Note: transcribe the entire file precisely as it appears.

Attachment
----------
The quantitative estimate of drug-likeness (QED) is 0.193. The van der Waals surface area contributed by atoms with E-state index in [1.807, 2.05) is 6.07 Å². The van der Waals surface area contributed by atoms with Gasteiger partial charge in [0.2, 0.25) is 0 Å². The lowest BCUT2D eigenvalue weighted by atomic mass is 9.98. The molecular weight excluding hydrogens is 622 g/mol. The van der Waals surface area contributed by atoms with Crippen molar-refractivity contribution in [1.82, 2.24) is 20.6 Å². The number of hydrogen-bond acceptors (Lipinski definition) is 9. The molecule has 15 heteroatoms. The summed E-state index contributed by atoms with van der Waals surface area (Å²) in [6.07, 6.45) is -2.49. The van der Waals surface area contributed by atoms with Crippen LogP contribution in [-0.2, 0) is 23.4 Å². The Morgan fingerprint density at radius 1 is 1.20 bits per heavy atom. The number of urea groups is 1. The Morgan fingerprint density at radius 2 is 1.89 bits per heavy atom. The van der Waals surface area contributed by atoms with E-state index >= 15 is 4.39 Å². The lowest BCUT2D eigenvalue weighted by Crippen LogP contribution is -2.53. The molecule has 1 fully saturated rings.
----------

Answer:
The quantitative estimate of drug-likeness (QED) is 0.193. The van der Waals surface area contributed by atoms with E-state index in [1.807, 2.05) is 6.07 Å². The van der Waals surface area contributed by atoms with Gasteiger partial charge in [0.2, 0.25) is 0 Å². The lowest BCUT2D eigenvalue weighted by atomic mass is 9.98. The molecular weight excluding hydrogens is 622 g/mol. The van der Waals surface area contributed by atoms with Crippen molar-refractivity contribution in [1.82, 2.24) is 20.6 Å². The number of hydrogen-bond acceptors (Lipinski definition) is 9. The molecule has 15 heteroatoms. The summed E-state index contributed by atoms with van der Waals surface area (Å²) in [6.07, 6.45) is -2.49. The van der Waals surface area contributed by atoms with Crippen LogP contribution in [-0.2, 0) is 23.4 Å². The Morgan fingerprint density at radius 1 is 1.20 bits per heavy atom. The number of urea groups is 1. The Morgan fingerprint density at radius 2 is 1.89 bits per heavy atom. The van der Waals surface area contributed by atoms with E-state index >= 15 is 4.39 Å². The lowest BCUT2D eigenvalue weighted by Crippen LogP contribution is -2.53. The molecule has 1 fully saturated rings.